• When laying down, don’t have your skirt around your waist (if you wear a skirt). There is no way of knowing where the saline solution will go and the pad they have under you isn’t all that great.
  • It got hot in the room rather quickly. At first I thought it was my nerves, but when I asked to take off my shirt (I had a tank top on underneath) one of the nurses said she was fairly warm as well. I dressed in comfy layers expecting to be cold, but it was not needed.
  • I was glad to have a ride home and to have been wearing yoga pants instead of jeans. If it was warmer weather, I would have worn a maxi skirt, because the yoga pants were a bit tight around my sore midsection but it wasn’t awful.
  • Once we were given the news of needing a follow up procedure I became upset. Instead of allowing myself the opportunity to be emotional I spent several minutes trying to talk myself back into a calm state. As a result, I have no idea what the doctor was saying to me during this time.  If I could do it over, i would have asked for a moment to collect myself before talking with the RE.
  • Everyone says this, I’ve read it at least a hundred times. I still didn’t listen. Don’t get too focused on your IVF timeline. Walking into my appointment today I was expecting to start our first round with my next menstrual cycle. While the news of something being wrong was upsetting, the part I have been having the hardest time dealing with is how this will be pushing out start date back at least another month if not longer. How could I have avoided this? If I had listened to the wise words of many women before me who all said about the same thing: “Your schedule is not written in stone, it can always change- even be canceled unexpectedly.” So, if you’re like me you will probably ignore this piece of advice and already be marking the calendar of the important dates throughout your IVF cycle, but try not to. Or at the very least write them down in pencil, reminding yourself that they could all change.  This need to be my new mantra “Nothing is written in stone”.
  • Do not be afraid to ask questions. I didn’t go into this planning on being able to talk to my doctor during the procedure, but there were several opportunities when he was waiting on the nurse to do something where I was able to ask a few things.

Well ladies, there you have it.  I have read many others who have very straight forward procedures with minimal pain, and I do hope that you do not have an experience like me.

Until next time,

xo

A Heavy Heart

Buddha

My heart is heavy tonight. We have been waiting 7 weeks for results from our anora test through Natera for both of our miscarriages (we were originally told results in 1-2 weeks). One of the reasons we have been delaying our IVF start date was to see our results as our next step will be dependent on the them (to do the PGS/freeze or a fresh cycle).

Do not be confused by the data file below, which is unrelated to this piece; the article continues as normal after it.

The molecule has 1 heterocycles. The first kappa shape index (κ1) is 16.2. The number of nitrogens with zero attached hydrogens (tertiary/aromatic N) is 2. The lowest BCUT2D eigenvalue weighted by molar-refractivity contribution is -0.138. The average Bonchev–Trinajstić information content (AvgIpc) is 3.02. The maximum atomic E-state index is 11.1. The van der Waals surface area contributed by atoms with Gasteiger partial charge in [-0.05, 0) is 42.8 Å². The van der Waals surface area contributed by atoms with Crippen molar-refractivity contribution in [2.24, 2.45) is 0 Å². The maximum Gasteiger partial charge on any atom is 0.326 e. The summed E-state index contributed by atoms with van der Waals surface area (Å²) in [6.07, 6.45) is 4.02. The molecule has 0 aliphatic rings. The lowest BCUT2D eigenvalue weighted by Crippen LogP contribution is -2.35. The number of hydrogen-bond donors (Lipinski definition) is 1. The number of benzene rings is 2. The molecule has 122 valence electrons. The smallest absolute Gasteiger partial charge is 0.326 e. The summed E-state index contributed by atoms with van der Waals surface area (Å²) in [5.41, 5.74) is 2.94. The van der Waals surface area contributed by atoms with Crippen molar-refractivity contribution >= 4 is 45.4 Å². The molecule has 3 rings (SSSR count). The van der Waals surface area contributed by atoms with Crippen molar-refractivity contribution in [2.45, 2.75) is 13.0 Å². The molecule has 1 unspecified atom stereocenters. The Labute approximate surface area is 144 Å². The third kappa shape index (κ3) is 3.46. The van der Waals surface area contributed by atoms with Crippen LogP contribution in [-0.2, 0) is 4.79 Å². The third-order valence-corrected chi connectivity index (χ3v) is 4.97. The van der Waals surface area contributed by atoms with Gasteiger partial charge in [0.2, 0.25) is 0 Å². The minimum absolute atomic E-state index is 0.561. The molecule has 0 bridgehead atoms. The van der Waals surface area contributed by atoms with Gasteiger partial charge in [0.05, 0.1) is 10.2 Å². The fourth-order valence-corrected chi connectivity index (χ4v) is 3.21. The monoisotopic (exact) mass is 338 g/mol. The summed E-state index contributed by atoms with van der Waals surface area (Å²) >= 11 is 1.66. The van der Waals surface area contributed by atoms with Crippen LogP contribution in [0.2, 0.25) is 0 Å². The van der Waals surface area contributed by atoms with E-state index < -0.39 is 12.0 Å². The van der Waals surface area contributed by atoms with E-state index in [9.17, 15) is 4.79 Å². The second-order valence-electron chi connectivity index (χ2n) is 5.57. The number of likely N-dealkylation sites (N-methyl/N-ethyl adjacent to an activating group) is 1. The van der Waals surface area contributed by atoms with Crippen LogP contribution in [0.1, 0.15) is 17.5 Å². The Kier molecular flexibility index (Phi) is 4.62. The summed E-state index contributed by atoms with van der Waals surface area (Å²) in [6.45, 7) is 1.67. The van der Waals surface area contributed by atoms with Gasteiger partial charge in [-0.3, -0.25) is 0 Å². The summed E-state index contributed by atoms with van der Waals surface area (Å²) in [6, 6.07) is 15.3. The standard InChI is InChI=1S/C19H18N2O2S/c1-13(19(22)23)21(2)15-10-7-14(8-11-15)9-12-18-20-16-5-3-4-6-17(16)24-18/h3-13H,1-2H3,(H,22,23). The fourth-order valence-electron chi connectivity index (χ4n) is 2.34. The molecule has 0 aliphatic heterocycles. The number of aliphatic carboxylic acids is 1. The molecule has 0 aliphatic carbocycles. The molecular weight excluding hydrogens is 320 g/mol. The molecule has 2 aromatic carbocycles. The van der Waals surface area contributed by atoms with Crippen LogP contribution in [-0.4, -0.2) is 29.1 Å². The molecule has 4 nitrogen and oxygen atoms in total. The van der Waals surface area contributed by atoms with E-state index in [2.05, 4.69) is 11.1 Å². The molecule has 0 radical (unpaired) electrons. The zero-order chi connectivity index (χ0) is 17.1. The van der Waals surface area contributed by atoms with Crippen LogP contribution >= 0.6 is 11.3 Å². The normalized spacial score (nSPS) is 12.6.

I found out earlier this afternoon that one of the samples is lost. There’s no explanation yet, and we may not get one, but somewhere between the hospital, the infertility clinic and the lab in CA one of the two samples went missing. I’m at such a loss for words on this. I hate being filled with thoughts of “why me” when I know there are so many things happening in the world far greater than this, but I can’t help myself. I feel like every step of the way if there was an easy path and a challenging path, I have been led down the challenging path. I have faith that there is a reason things have been so trying, and a lesson I am to be learning, but during nights like this it is so difficult to remain positive. At this point, to have a new sample sent to the lab, it would be an additional 6-8 weeks before we get results (this incorporates the two week turnaround time the hospital needs to retrieve the slides and send them to my RE). My heart is heavy and I’m finding it hard to see the silver lining this time.

Results and a lot of waiting

* In this post I will be discussing my journey with our fertility specialist.  I may be going into detail of things done during the appointment, so please be aware that very little will be filtered. If you are not … Continue reading

A new path

* In this post I will be discussing my first appointment with my fertility specialist.  I will be going into detail of things done during the appointment, so please be aware that very little will be filtered. If you are not comfortable reading this about me, or my life, please stop reading now. Also, please note, I am only discussing what I experienced. This does not mean your appointment will be the same, nor should you make any medical decisions based on what I have experienced. I hope in some way, me sharing my journey helps you during yours. Xo

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For those who don’t know my back story, after almost a year of trying to conceive our first child I experienced two miscarriages, which happened within six months of each other. As a result of our recurrent pregnancy loss, my ob/gyn has referred me to a fertility specialist.  Today was our first appointment.  I haven’t fully digested all that happened today, but here is a rundown for anyone who may be beginning their own similar journey.

Thankfully, we arrived at our appointment early because we had a stack of forms to sign.  This was in addition to the thick packet which was filled out and already handed in. The packet mailed to us covered everything from our attempts at trying to conceive (know as ttc), both of our family’s medical history (including grandparents, aunts/uncles, cousins, etc.), our social behaviors (caffeine use, alcohol consumption, exercise, chemical we may be exposed to, questions about our sex life, our personal history, etc.), and a lot more ultra-personal information.